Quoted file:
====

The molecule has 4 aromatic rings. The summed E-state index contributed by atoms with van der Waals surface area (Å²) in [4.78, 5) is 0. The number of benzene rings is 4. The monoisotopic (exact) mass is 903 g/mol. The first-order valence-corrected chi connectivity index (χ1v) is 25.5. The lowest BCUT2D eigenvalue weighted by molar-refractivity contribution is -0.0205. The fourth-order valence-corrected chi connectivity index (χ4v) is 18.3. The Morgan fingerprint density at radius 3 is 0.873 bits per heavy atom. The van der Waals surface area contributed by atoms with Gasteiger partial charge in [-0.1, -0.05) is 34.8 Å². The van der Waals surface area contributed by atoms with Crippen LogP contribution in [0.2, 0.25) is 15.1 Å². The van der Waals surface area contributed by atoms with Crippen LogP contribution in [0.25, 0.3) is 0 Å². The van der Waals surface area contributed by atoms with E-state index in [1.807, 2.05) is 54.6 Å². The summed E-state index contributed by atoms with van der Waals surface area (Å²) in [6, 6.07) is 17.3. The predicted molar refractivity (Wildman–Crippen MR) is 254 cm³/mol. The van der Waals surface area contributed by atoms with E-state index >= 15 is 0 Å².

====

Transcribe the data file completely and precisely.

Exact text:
The molecule has 4 aromatic rings. The summed E-state index contributed by atoms with van der Waals surface area (Å²) in [4.78, 5) is 0. The number of benzene rings is 4. The monoisotopic (exact) mass is 903 g/mol. The first-order valence-corrected chi connectivity index (χ1v) is 25.5. The lowest BCUT2D eigenvalue weighted by molar-refractivity contribution is -0.0205. The fourth-order valence-corrected chi connectivity index (χ4v) is 18.3. The Morgan fingerprint density at radius 3 is 0.873 bits per heavy atom. The van der Waals surface area contributed by atoms with Gasteiger partial charge in [-0.1, -0.05) is 34.8 Å². The van der Waals surface area contributed by atoms with Crippen LogP contribution in [0.2, 0.25) is 15.1 Å². The van der Waals surface area contributed by atoms with Crippen LogP contribution in [0.25, 0.3) is 0 Å². The van der Waals surface area contributed by atoms with E-state index in [1.807, 2.05) is 54.6 Å². The summed E-state index contributed by atoms with van der Waals surface area (Å²) in [6, 6.07) is 17.3. The predicted molar refractivity (Wildman–Crippen MR) is 254 cm³/mol. The van der Waals surface area contributed by atoms with E-state index >= 15 is 0 Å².